FGM isn’t gone in America and here’s why

Earlier this month, Detroit Emergency Room doctor Jumana Nagarwala was arrested and charged with the mutilation of two 7-year-old girls’ genitals in the nation’s first female genital mutilation case . Not long after, Dr. Fakharuddin Attar and his wife Farida Attar were arrested in connection to Nagarwala’s case and accused of providing the facility and assisting Nagarwala with the procedures . The victims, who were transported from Minneapolis to see Nagarwala, were told that they were going on special girls’ trip and that they had been brought to a clinic to be treated for stomach aches. The two victims were told the procedure was to “get the germs out” and that they should keep it a secret. It is believed that Nagarwala has performed the procedure on more victims .

According to the WHO , “Female genital mutilation (FGM) comprises all procedures that involve partial or total removal of the external female genitalia, or other injuries to the female genital organs for non-medical reasons.” Believe it or not, FGM has a complicated history in the US. The practice was not federally outlawed until 1996 and clitoridectomies were practiced until as late as the 1960s . Doctors would use FGM to prevent masturbation in young girls . Paradoxically, the procedure was also performed to help married, heterosexual women achieve orgasm.

It comes as no surprise to me that the law was not a big enough deterrent for Nagarwala and her accomplices. FGM is not only federally illegal; 14 states have laws regarding the practice, which includes the victims’ home state of Minnesota . Michigan does not have any state laws outlawing the practice, however, Nagarwala was operating on these girls for free in a clinic that she wasn’t employed at–meaning the procedures were completely off the books and could have gone unnoticed had she not been reported. When interviewed, Nagarwala explained that she understood FGM is illegal, though she claims she was simply removing a membrane for the girls’ families to bury. All the same, it must be incredibly hard to take a country’s laws on your cultural practice of FGM seriously when the country has such a lackadaisical attitude on other forms of infant and child genital mutilation.

Baby boys and intersex infants are not protected in the same way that baby girls are from the practice, nor are procedures on their genitals seen in at all the same light. Proponents of Routine Infant Circumcision (RIC) on baby boys often speak of erroneous health benefits such as reduced chance of sexually transmitted diseases or urinary tract infections. These benefits are negligible, especially when it is considered that risk of diseases and poor health outcomes can be managed with proper intact care . Removing healthy tissue “just in case” is hardly a standard of care we should be aiming for with our children. Claims of preference and aesthetics from proponents of RIC are often cited as valid reasoning for the procedure. That reasoning is borderline sexually abusive, seeing as childrens’ genitals do not exist for their parents’ enjoyment. Operations to “correct” ambiguous genitalia on intersex infants also persist, likely because our society is still uncomfortable with people who cannot be categorized into the gender dichotomy. The medical risks of these surgeries include scarring, reduced sensation, and possible sterilization. These operations also come with a great social risk: that in “correcting” doctors chose to assign the gender that the genitals most match , making assumptions about their future social and physical development that they cannot quantify. As we know, gender identity could be complicated both socially and biologically , making the risk of assigning the wrong gender too much for comfort, especially considering that the cosmetic intervention could reasonably be put off until the child is old enough to choose it on their own. There is only one reasonable way to handle cosmetic genital surgery: the person who should make the decision is the person whom the genitals are attached to.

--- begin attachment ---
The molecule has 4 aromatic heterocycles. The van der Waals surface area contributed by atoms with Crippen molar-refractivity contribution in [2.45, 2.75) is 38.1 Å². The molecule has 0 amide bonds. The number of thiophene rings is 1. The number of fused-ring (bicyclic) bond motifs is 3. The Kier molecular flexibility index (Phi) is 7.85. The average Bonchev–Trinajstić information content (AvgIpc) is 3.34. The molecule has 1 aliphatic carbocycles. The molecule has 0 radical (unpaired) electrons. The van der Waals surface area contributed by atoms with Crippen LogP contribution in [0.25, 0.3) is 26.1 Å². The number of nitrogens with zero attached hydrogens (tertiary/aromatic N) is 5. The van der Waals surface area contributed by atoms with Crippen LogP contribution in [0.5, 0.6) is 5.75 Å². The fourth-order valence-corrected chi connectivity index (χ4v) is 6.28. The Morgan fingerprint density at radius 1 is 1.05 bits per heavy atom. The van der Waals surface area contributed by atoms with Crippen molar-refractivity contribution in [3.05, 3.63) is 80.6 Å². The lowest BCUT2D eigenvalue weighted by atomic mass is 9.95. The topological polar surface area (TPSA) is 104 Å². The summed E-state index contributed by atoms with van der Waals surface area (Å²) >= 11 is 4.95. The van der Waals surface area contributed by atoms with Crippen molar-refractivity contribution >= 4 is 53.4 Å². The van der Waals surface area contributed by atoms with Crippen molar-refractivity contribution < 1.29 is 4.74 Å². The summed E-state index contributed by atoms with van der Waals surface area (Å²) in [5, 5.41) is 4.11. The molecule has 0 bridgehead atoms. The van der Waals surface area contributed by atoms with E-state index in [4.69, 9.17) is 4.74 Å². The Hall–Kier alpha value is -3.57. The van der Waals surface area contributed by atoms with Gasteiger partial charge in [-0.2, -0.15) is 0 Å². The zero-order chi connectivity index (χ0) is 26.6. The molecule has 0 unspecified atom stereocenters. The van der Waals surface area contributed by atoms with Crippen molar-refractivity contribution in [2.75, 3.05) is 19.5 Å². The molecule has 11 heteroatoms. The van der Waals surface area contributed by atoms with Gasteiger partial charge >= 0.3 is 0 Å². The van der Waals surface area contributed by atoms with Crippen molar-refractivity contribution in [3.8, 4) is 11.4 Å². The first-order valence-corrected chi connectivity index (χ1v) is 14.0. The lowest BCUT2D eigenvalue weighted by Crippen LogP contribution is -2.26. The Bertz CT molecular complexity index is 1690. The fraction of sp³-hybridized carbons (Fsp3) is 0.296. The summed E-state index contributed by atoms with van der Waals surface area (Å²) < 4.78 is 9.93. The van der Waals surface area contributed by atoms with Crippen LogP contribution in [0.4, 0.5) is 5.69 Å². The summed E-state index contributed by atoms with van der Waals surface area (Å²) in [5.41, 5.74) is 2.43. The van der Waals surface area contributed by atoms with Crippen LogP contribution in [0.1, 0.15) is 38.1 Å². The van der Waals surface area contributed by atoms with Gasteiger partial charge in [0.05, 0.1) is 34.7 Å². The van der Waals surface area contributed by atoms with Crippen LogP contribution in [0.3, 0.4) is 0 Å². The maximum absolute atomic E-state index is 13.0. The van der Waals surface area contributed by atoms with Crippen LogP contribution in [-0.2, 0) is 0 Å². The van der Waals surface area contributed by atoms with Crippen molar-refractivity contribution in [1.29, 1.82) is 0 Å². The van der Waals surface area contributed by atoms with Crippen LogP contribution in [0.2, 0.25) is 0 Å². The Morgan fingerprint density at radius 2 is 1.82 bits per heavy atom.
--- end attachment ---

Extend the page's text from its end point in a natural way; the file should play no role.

Laws are not enough. It’s time for us to take a strong ethical stance against the mutilation of all children and infants’ genitals equally. We need to put pressure on the medical community to condemn the cutting of minors’ genitals unless absolutely medically necessary , as it is often on their misguided advice that parents choose the procedure. In order to completely be rid of FGM in our society, we can’t continue to play the twisted game of relativism needed to condemn FGM while still allowing other forms of non-consensual, cosmetic genital cutting to continue. Take a look at what people from countries that practice FGM say about the procedure and compare it to the things popularly said about the other forms of infant genital mutilation. Change, true progress, is not possible without changing our attitudes towards all babies’ genitals.

1 thought on “FGM isn’t gone in America and here’s why”

  1. That was so good, thank you for writing it! I completely agree that the US has no moral ground to stand on regarding FGM while we treat MGM as good and normal. The best we can do is argue against the more severe types, and clitoral hood removal should still be fine if foreskin removal is. Keep all the children intact!

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